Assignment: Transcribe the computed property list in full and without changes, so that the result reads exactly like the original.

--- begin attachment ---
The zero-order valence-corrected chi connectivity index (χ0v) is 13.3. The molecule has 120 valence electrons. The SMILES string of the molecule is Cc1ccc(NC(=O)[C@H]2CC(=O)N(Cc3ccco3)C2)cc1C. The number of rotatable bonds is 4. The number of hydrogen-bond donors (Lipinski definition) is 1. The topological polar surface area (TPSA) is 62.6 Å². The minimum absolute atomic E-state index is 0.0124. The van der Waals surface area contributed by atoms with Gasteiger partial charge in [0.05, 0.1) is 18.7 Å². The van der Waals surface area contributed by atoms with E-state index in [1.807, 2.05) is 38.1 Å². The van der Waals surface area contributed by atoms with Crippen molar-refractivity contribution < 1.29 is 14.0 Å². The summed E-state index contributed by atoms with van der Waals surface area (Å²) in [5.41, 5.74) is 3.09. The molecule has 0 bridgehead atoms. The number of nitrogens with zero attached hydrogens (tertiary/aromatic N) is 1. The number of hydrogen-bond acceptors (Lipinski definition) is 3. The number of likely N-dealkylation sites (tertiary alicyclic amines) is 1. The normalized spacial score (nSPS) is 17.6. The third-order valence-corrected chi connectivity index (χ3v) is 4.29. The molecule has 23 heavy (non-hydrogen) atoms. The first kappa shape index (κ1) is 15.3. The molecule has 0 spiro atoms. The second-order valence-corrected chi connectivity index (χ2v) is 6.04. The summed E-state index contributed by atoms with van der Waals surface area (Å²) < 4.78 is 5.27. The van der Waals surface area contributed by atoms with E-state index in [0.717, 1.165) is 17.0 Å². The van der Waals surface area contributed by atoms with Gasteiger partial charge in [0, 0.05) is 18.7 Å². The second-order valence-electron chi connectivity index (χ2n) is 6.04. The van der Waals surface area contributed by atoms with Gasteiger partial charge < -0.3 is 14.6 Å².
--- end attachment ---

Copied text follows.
The zero-order valence-corrected chi connectivity index (χ0v) is 13.3. The molecule has 120 valence electrons. The SMILES string of the molecule is Cc1ccc(NC(=O)[C@H]2CC(=O)N(Cc3ccco3)C2)cc1C. The number of rotatable bonds is 4. The number of hydrogen-bond donors (Lipinski definition) is 1. The topological polar surface area (TPSA) is 62.6 Å². The minimum absolute atomic E-state index is 0.0124. The van der Waals surface area contributed by atoms with Gasteiger partial charge in [0.05, 0.1) is 18.7 Å². The van der Waals surface area contributed by atoms with E-state index in [1.807, 2.05) is 38.1 Å². The van der Waals surface area contributed by atoms with Crippen molar-refractivity contribution < 1.29 is 14.0 Å². The summed E-state index contributed by atoms with van der Waals surface area (Å²) in [5.41, 5.74) is 3.09. The molecule has 0 bridgehead atoms. The number of nitrogens with zero attached hydrogens (tertiary/aromatic N) is 1. The number of hydrogen-bond acceptors (Lipinski definition) is 3. The number of likely N-dealkylation sites (tertiary alicyclic amines) is 1. The normalized spacial score (nSPS) is 17.6. The third-order valence-corrected chi connectivity index (χ3v) is 4.29. The molecule has 23 heavy (non-hydrogen) atoms. The first kappa shape index (κ1) is 15.3. The molecule has 0 spiro atoms. The second-order valence-corrected chi connectivity index (χ2v) is 6.04. The summed E-state index contributed by atoms with van der Waals surface area (Å²) < 4.78 is 5.27. The van der Waals surface area contributed by atoms with E-state index in [0.717, 1.165) is 17.0 Å². The van der Waals surface area contributed by atoms with Gasteiger partial charge in [0, 0.05) is 18.7 Å². The second-order valence-electron chi connectivity index (χ2n) is 6.04. The van der Waals surface area contributed by atoms with Gasteiger partial charge < -0.3 is 14.6 Å².